Assuming that the Capitalist Spirit model provides a roughly correct description of the behavior of wealthy households, a natural question to ask is what the model implies about the relationship between accumulation behavior and taxes. Returning to the parameterized version of the model in which p = 2 and a = 7 = 1, if bequests (or wealth) are taxed at rate r then the equation for optimal consumption becomes:
Figure 7 shows the effect on consumption if bequest taxes are increased from 40 percent to 80 percent. Consider first the curve labelled r = .4, which shows the optimal amount of consumption for consumers facing a 40 percent bequest tax if bequests are not constrained to be positive. The actual consumption function, of course, is the minimum of the 45 degree line and this curve. The point of intersection of this curve and the 45 degree line, labelled u;i, reveals the level of lifetime wealth at which consumers begin to leave positive bequests.
When the bequest tax is raised to 80 percent, the amount of consumption shifts up, as indicated in the curve labelled r = .8. The point at which consumers begin leaving bequests, is substantially higher than when the tax rate was 40 percent.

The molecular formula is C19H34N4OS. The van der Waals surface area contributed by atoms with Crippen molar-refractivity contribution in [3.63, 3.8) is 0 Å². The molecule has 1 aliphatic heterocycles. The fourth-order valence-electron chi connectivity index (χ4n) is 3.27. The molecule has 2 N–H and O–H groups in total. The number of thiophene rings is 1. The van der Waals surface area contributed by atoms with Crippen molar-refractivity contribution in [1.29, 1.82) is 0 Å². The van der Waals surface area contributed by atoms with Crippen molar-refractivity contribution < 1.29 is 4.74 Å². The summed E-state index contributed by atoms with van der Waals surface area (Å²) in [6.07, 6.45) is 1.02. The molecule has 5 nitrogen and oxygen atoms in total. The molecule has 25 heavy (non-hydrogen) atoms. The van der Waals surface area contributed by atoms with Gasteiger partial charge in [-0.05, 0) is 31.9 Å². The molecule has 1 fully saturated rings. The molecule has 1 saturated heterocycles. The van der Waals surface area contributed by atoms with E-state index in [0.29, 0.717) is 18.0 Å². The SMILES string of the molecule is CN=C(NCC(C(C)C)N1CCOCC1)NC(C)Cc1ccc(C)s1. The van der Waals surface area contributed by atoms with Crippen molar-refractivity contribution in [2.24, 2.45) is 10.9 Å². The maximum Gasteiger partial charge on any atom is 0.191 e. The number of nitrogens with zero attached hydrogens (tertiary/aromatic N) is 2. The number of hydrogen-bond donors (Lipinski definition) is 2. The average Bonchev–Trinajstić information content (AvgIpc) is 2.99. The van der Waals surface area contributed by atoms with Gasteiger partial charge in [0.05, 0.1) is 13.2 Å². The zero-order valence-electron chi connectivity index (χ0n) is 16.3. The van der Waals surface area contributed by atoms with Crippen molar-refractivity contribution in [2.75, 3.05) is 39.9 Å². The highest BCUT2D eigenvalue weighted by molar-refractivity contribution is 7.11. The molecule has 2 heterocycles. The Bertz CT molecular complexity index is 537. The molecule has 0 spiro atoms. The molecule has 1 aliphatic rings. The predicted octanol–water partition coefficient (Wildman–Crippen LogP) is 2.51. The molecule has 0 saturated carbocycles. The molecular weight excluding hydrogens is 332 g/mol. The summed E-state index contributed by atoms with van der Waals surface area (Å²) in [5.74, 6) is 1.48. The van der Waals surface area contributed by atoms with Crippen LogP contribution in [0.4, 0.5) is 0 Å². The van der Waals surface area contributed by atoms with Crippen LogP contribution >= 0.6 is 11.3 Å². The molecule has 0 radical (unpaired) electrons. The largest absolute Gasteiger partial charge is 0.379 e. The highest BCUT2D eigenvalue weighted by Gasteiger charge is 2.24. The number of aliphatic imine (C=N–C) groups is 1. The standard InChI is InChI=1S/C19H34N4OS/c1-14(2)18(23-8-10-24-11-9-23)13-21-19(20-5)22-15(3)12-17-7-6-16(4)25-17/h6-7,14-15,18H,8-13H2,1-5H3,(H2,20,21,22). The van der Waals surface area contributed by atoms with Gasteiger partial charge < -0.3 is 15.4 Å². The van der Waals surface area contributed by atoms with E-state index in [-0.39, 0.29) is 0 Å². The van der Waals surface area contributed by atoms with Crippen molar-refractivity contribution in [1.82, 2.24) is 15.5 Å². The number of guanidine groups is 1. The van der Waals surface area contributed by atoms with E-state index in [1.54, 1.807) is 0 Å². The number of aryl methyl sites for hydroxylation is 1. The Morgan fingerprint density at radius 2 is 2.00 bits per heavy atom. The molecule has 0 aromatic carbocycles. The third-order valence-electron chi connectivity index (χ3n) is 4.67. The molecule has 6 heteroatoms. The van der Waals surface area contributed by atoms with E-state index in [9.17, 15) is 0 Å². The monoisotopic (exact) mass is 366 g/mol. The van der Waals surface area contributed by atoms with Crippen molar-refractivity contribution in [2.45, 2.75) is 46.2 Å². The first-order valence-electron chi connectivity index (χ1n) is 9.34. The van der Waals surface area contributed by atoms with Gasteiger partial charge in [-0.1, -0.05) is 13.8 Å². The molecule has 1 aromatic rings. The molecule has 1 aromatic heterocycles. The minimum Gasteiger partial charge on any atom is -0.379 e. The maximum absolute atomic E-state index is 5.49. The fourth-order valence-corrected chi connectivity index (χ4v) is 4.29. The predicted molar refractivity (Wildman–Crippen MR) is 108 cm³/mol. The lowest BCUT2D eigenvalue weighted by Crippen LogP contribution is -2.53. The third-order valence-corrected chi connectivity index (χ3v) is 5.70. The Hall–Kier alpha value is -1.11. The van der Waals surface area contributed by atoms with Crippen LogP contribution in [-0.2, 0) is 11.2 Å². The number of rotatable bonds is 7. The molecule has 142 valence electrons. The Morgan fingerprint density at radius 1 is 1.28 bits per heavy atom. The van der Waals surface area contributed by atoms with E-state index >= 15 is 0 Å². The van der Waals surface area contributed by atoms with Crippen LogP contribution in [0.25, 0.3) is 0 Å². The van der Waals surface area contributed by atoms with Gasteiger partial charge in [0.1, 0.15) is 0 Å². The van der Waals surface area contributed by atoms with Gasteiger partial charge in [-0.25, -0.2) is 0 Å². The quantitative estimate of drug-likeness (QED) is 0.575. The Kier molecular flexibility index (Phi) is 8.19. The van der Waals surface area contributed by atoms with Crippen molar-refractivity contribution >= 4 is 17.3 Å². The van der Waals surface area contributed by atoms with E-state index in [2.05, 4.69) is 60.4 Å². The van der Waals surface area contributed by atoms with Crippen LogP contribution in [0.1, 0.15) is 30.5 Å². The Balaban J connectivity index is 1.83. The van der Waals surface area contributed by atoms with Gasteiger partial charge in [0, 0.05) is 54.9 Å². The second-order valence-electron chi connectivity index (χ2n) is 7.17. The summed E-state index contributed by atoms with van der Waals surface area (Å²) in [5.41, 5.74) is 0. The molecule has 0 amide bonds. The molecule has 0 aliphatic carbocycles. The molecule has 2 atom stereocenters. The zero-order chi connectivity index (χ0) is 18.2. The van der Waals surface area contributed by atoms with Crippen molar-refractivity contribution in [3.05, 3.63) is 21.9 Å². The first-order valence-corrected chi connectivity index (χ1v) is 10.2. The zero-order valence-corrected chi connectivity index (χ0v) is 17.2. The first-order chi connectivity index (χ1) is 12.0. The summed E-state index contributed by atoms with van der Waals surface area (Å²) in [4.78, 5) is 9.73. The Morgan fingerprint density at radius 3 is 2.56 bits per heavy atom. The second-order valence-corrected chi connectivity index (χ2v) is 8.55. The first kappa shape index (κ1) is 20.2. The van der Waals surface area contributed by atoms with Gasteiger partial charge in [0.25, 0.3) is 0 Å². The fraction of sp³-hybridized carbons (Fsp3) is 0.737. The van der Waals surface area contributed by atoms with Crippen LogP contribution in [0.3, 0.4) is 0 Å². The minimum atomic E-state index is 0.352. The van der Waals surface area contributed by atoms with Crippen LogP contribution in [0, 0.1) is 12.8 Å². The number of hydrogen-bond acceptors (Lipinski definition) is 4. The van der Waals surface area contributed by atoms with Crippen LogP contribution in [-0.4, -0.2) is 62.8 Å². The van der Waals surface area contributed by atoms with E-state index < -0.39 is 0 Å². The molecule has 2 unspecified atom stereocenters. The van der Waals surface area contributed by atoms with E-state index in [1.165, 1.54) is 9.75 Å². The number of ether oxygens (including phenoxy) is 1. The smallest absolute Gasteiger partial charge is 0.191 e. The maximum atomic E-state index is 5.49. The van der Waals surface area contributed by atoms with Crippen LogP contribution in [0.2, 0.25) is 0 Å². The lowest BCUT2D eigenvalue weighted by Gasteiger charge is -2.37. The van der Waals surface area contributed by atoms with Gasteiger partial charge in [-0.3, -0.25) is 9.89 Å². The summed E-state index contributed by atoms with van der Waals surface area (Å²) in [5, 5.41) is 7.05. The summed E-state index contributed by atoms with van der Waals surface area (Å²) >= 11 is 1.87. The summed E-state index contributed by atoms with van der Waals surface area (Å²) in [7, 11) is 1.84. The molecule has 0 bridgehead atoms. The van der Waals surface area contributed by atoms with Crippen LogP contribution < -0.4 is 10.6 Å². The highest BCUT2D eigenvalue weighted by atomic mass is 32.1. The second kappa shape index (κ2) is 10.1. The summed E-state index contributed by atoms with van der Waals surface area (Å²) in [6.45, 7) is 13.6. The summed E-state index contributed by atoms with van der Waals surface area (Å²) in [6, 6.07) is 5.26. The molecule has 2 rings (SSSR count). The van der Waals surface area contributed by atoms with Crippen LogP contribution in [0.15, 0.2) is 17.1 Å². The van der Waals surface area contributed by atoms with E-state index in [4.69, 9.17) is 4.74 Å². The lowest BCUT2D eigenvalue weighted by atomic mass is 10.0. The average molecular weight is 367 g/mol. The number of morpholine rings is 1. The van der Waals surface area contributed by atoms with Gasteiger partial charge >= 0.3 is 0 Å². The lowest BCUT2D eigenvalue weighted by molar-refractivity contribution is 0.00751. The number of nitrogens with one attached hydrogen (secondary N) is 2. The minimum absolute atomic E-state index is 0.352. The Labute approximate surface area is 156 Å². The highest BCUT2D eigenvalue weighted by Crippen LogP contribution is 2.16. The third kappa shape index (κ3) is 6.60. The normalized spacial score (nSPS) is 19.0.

Hence, it is useful to think of the effects of raising the bequest tax by considering three categories of consumers. The first are those with lifetime wealth less than uj\. They leave bequests under neither tax regime, so their behavior is unaffected by the tax increase. The second region is those consumers with lifetime wealth between and 0J2. These are the consumers who would leave bequests if the bequest tax were only 40 percent, but prefer to consume all of their lifetime wealth when the bequest tax rises. Finally, consumers with lifetime wealth greater than uj2 will leave bequests even when the bequest tax is 80 percent. However, at any level of lifetime wealth the size of the bequests they leave is reduced by an amount equal to the gap between the two consumption curves. It is simple to show that as lifetime wealth goes to infinity the fraction of lifetime wealth bequeathed approaches 100 percent even with the higher bequest taxes. This is the region of the model presumably corresponds best to the circumstances of fabulously wealthy people like Bill Gates.
Because the effect of taxes on consumption depends on the distribution of consumers across the different levels of lifetime income, the aggregate effect of bequest taxes in this model is impossible to judge in the absence of evidence (or assumptions) about the distribution of lifetime income (and information about the parameters of the model). If most bequests come from people with < wt < then an increase in the bequest tax could reduce bequests almost to nothing. If, on the other hand, most bequeathed wealth comes from consumers with very large amounts of lifetime income, increasing the bequest tax might have very little effect on either consumption or (pre-tax) bequests.